Our group was white, college-educated, and passionate about helping people find meaning in their careers. We looked at Josué “Mambo” De León, pastor of a bilingual working-class congregation called Westside Church Internacional, eager to hear his thoughts on a recent “faith and work” conference.
“For us, work isn’t about thriving,” Mambo said. “It’s about surviving.”
Between bites of salad, it slowly became clear who the man in a red baseball cap, World Cup T-shirt, and jeans really was: an emissary from another world.
“You start with the premise that you have a job and that you feel a lack of purpose,” he said. “But that doesn’t resonate with us. How are you supposed to find purpose and flourish when you don’t even have opportunities?”
On my way home from the office of the nonprofit I run, Denver Institute for Faith & Work, I stewed over Mambo’s comments. They reminded me of a similar conversation I’d had with Nicole Baker Fulgham, president of an educational reform group called The Expectations Project. Baker Fulgham, an African American working with low-income kids, asked me bluntly: “So when do we start talking about faith, work, and life for fast-food employees?”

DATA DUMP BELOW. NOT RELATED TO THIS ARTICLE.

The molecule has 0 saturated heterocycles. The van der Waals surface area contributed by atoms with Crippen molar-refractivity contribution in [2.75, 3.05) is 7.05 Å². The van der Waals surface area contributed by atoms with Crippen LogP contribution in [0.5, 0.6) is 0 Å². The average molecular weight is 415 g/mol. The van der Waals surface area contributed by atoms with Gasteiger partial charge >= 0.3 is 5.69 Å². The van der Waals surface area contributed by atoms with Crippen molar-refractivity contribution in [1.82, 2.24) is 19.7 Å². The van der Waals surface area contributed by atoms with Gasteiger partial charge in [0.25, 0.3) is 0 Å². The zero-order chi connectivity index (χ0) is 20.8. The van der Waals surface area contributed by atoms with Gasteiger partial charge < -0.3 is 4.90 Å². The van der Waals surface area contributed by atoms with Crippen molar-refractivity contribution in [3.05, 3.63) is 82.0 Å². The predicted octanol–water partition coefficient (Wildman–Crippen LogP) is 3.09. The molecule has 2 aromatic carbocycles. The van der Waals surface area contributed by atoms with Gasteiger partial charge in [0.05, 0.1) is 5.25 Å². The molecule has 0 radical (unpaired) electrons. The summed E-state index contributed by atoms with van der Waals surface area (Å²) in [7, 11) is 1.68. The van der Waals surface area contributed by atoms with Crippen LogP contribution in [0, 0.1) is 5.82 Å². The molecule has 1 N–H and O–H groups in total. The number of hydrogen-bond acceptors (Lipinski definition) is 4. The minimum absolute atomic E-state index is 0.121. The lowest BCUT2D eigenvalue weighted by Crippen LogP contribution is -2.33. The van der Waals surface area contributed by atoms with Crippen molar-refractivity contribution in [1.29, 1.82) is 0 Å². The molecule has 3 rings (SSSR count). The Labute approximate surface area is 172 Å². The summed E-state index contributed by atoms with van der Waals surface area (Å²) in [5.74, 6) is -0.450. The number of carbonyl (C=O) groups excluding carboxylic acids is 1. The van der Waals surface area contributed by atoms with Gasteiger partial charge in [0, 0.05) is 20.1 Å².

In the past decade, the faith and work movement has exploded. Hundreds of new conferences, books, and organizations have sprung up from San Diego to Boston. But there’s a growing anxiety among Christian leaders that our national vocation conversation has a class problem.
A hundred years ago, partnerships between clergy and labor unions flourished. Yet as the forces of industrialization transformed the trades in the late 19th ...1